Affirmative Art Action

June 9, 2009By Heidi EllisonArchive, Exhibitions
Ana Mendieta’s video “Untitled (Chicken Piece Shot #2), 1972, has lost the interest of two visitors to the all-woman show at the Centre Pompidou. Photo: Margo Berdeshevsky
Ana Mendieta’s video “Untitled (Chicken Piece Shot #2), 1972, has lost the interest of two visitors to the all-women show at the Centre Pompidou. Photo: Margo Berdeshevsky

“What’s the point of going to see five hundred artworks by women?” a friend asked. “Would you go to see a show that advertised five hundred artworks by men?”

The question came up in relation to the Centre Pompidou’s new arrangement of its permanent collection: “elles@centrepompidou,” subtitled “Women Artists in the Collections of the Centre Pompidou.”

My friend’s question is a good one. All liberation movements need plenty of self-assertion and some affirmative action to make themselves heard early on in their struggle, but certainly the women’s movement has been around so long and made such strides that attention-getting devices and special privileges are no longer needed?

Maybe not. France, always behind in these matters (only in the past year has a black face been seen on French TV news, for example), certainly still seems to need a little affirmative action for women, but even in the United States, a land I thought was now a thoroughly liberated place for women, a new controversy has just arisen about the number of female artists represented (or not) in the Museum of Modern Art. “The Museum of Modern Art practices a form of gender-based apartheid,” wrote Jerry Saltz, art critic for New York Magazine, on his Facebook page a couple of weeks ago, engendering a lively debate. He noted that only 4 percent of the works currently on show in MoMA’s permanent collection are by women and that only nine of the 135 different artists represented are women. “MoMA is telling a story of modernism that only it believes,” he said. “MoMA has declared itself a hostile witness.”

Interestingly, Saltz’s argument is echoed in a 20-year-old piece by the Guerrilla Girls collective in the Pompidou show. In “Do Women Have to Be Naked to Get into U.S. Museums?” (1989), they used poster art to humorously attack the very same New York institution for exactly the same reason and with an almost identical figure: only 3 percent of the artists whose work was being shown at MoMA at the time were women, they note (while 83 percent of the nudes were female). Maybe a little affirmative action is in order after all.

According to the Pompidou Center, this is the first time ever that a museum has presented only works by women in its permanent collection. “The new hang is neither feminine nor feminist in its approach,” write the curators. “The idea is, first of all, to show and pay homage to these artists.” They have appropriately entitled one section of the show “A Room of One’s Own,” a reference to Virginia Woolf’s book of the same name explaining very clearly how the traditional role of women kept many of them from achieving greatness in the arts. This historic deprivation offers an apt justification for the affirmative action of this show.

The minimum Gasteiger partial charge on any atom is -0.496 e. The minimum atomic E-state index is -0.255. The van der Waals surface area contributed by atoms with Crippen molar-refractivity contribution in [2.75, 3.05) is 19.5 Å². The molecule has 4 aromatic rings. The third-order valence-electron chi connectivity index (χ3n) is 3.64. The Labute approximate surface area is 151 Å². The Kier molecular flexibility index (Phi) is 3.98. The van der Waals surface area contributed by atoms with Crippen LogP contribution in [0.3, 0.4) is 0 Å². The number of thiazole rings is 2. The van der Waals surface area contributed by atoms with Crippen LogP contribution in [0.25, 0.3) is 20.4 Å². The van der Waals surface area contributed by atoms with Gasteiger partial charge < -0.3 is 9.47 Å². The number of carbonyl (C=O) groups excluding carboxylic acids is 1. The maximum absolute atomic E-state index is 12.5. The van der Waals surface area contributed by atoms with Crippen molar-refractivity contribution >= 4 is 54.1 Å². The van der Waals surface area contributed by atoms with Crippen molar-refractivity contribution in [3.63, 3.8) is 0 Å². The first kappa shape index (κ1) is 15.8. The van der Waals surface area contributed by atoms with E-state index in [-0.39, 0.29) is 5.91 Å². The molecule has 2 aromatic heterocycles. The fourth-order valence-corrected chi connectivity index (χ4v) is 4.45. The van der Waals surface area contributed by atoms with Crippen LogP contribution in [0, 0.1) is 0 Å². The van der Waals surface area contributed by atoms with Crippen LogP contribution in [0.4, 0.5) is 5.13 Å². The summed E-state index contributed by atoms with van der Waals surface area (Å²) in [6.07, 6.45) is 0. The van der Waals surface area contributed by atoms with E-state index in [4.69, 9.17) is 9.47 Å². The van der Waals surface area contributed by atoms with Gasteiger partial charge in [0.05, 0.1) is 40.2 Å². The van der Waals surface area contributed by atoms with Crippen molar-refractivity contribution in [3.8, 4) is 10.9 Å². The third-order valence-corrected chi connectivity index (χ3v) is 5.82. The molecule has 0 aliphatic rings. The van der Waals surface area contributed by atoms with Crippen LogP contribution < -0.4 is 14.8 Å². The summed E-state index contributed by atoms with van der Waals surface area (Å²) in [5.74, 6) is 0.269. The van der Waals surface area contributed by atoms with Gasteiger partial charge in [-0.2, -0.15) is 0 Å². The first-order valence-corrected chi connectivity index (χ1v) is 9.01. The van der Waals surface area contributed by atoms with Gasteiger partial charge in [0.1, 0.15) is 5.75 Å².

So, what’s in this exhibition of five hundred works by women? A bit of everything, with works of varying levels of quality. There are installations by Annette Messager, Louise Bourgeois and Sophie Calle (all of whom have been the subjects of one-woman shows at Pompidou in the past few years); shock-value body art by the self-mutilating Orlan; a dress made of raw beef by Jana Sterbak; Niki de Saint-Phalle’s complex, monumental doll-like figure “Bride”; furniture by Charlotte Perriand and Gae Aulenti; gorgeous abstract paintings by Joan Mitchell and Helen Frankenthaler; one of Germaine Richier’s marvelous sculptures (others are on permanent display on the museum’s terrace); early 20th-century paintings of women (naked and clothed) by Suzanne Valadon; Dorothea Tanning’ spooky hotel-room installation; a Tatiana Trouvé installation full of connections to nowhere; Atsuko Tanaka’s “Electric Dress”; and much, much more.

A goodly share of the pieces on show, but by no means all, have feminist themes, and – as always in the realm of political art – the best get their message across with humor (see Ghazel’s funny videos of a woman completely covered in a black burqa sunbathing, moonwalking, ice skating, etc.). Others use pornography or even a bit of sadistic voyeurism – the other day, a rather large group of people stared in fascination for quite a long time at Sigalit Landau’s video of a naked woman hula-hooping on a beach with a hoop made of barbed wire, complete with close-ups of the wounds it created.

What can we learn from this show of work only by women? That their work is just as diverse as that of men, for better or worse. Maybe in the future we won’t need this type of segregation anymore. MoMA take heed.

Centre Pompidou: 19, rue Beaubourg, 75004 Paris. Tel.: 01 44 78 12 33. Open 11 a.m.-9 p.m. Closed Tuesday. Métro: Rambuteau. Admission: €10-€12. Through May 2010. www.centrepompidou.fr 


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